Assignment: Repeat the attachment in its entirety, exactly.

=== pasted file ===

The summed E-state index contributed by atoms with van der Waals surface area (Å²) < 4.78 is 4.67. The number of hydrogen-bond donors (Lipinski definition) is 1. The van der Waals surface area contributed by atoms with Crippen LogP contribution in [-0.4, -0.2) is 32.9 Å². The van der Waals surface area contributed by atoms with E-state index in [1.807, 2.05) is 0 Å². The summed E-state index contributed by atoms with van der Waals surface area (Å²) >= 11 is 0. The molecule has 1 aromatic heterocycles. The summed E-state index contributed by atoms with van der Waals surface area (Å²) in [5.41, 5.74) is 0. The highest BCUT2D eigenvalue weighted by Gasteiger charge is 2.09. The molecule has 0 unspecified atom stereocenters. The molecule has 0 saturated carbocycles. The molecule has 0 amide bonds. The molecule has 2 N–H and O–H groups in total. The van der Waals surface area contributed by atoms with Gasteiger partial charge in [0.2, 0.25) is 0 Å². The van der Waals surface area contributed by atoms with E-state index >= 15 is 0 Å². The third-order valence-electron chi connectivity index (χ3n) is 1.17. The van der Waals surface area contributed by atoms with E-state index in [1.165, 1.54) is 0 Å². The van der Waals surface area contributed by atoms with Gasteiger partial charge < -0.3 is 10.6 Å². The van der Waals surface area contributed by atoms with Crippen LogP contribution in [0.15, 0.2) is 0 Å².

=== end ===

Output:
The summed E-state index contributed by atoms with van der Waals surface area (Å²) < 4.78 is 4.67. The number of hydrogen-bond donors (Lipinski definition) is 1. The van der Waals surface area contributed by atoms with Crippen LogP contribution in [-0.4, -0.2) is 32.9 Å². The van der Waals surface area contributed by atoms with E-state index in [1.807, 2.05) is 0 Å². The summed E-state index contributed by atoms with van der Waals surface area (Å²) >= 11 is 0. The molecule has 1 aromatic heterocycles. The summed E-state index contributed by atoms with van der Waals surface area (Å²) in [5.41, 5.74) is 0. The highest BCUT2D eigenvalue weighted by Gasteiger charge is 2.09. The molecule has 0 unspecified atom stereocenters. The molecule has 0 saturated carbocycles. The molecule has 0 amide bonds. The molecule has 2 N–H and O–H groups in total. The van der Waals surface area contributed by atoms with Gasteiger partial charge in [0.2, 0.25) is 0 Å². The van der Waals surface area contributed by atoms with E-state index >= 15 is 0 Å². The third-order valence-electron chi connectivity index (χ3n) is 1.17. The van der Waals surface area contributed by atoms with E-state index in [1.165, 1.54) is 0 Å². The van der Waals surface area contributed by atoms with Gasteiger partial charge < -0.3 is 10.6 Å². The van der Waals surface area contributed by atoms with Crippen LogP contribution in [0.15, 0.2) is 0 Å².